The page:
By Darren Smith, Weekend Contributor
The world has reacted with outrage and suffered the loss of historical treasures and landmarks at the hands of ISIS which has prided itself to be cleansing the region of a cultural history at odds to what the terrorist network considers to be non-conforming to its ideals. We featured such incidents HERE, HERE, HERE, and HERE.
The raid lends credence to evidence that ISIS is selling artifacts on the illicit antiquities market to raise funds for its operations.
Iraqi officials reportedly stated that the extend of the plundering is unknown in areas controlled by ISIS but believes the high-profile destruction of ancient sites, distributed by ISIS propaganda operatives, is also an effort to divert attention away from the fact that ISIS is selling the artifacts. ISIS also considers some artifacts to be idolatrous but it seems equally important to remove the items via putting them up for sale.
United States Ambassador Stuart Jones stated in an interview with reporters at Baghdad’s national museum during the treasures’ return ceremony:
“This is the first tangible evidence that Daesh [ISIS] are selling artefacts to fund their activities. Their goal is to sell these antiquities on the global black market. Today’s effort represents one success in the efforts to return Iraq’s historic patrimony, but the campaign to return all of Iraq’s treasures continues.”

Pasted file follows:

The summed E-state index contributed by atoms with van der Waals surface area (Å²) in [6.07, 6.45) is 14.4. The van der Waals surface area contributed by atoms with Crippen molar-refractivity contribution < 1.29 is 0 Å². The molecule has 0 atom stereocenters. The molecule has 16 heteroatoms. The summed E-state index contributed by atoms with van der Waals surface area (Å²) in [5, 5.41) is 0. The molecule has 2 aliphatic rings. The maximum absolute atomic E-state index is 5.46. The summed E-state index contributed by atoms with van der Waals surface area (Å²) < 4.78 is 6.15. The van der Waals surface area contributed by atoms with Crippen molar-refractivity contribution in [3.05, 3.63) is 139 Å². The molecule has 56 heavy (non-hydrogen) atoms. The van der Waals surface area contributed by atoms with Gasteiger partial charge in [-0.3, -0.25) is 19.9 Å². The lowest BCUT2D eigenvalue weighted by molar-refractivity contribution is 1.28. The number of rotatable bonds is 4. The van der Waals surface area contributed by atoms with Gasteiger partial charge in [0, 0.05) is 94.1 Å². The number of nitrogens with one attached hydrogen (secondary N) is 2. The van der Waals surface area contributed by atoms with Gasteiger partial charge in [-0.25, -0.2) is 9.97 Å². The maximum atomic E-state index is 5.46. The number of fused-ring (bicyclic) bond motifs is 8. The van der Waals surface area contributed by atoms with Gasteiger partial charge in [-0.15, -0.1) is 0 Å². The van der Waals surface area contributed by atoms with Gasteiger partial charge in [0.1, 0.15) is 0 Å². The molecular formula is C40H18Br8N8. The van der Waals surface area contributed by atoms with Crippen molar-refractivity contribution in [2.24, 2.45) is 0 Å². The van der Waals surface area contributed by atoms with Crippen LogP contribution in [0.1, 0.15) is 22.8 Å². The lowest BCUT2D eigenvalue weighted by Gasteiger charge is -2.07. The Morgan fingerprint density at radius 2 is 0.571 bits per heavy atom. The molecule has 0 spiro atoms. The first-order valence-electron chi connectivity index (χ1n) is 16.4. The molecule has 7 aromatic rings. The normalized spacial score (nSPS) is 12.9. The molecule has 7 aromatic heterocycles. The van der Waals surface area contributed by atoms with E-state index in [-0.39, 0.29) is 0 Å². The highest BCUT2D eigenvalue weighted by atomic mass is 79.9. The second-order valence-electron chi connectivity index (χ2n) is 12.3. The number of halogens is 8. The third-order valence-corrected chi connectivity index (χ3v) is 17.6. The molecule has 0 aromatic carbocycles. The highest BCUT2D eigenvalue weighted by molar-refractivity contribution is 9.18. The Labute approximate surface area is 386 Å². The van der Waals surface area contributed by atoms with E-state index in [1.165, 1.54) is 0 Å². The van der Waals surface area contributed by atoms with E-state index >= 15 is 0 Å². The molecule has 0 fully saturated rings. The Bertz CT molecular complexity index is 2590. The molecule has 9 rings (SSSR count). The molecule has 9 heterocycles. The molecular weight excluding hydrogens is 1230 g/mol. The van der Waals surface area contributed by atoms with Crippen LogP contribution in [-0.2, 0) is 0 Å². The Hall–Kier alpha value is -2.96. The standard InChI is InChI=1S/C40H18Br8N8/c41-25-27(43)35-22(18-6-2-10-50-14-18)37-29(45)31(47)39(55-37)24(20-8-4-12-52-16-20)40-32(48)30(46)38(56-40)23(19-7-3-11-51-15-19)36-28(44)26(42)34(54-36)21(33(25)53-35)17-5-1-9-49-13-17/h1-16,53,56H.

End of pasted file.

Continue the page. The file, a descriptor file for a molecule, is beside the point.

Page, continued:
U.S. Special Forces operators discovered the treasures when they raided an ISIS command center southwest of Deir al-Zor, about sixty miles from the Syria-Iraq border. The raid killed Abu Sayyaf who at the time was an ISIS Commander tasked with facilitating ISIS’ gas and oil sales.
In light of these and other revelations, the international community needs to take concrete steps to curtail illegal trade in ancient artifacts. Such efforts have now not only facilitate the precedent of protecting history for humanity but depriving ISIS and other terrorists funds to further their inhumanity.
By Darren Smith
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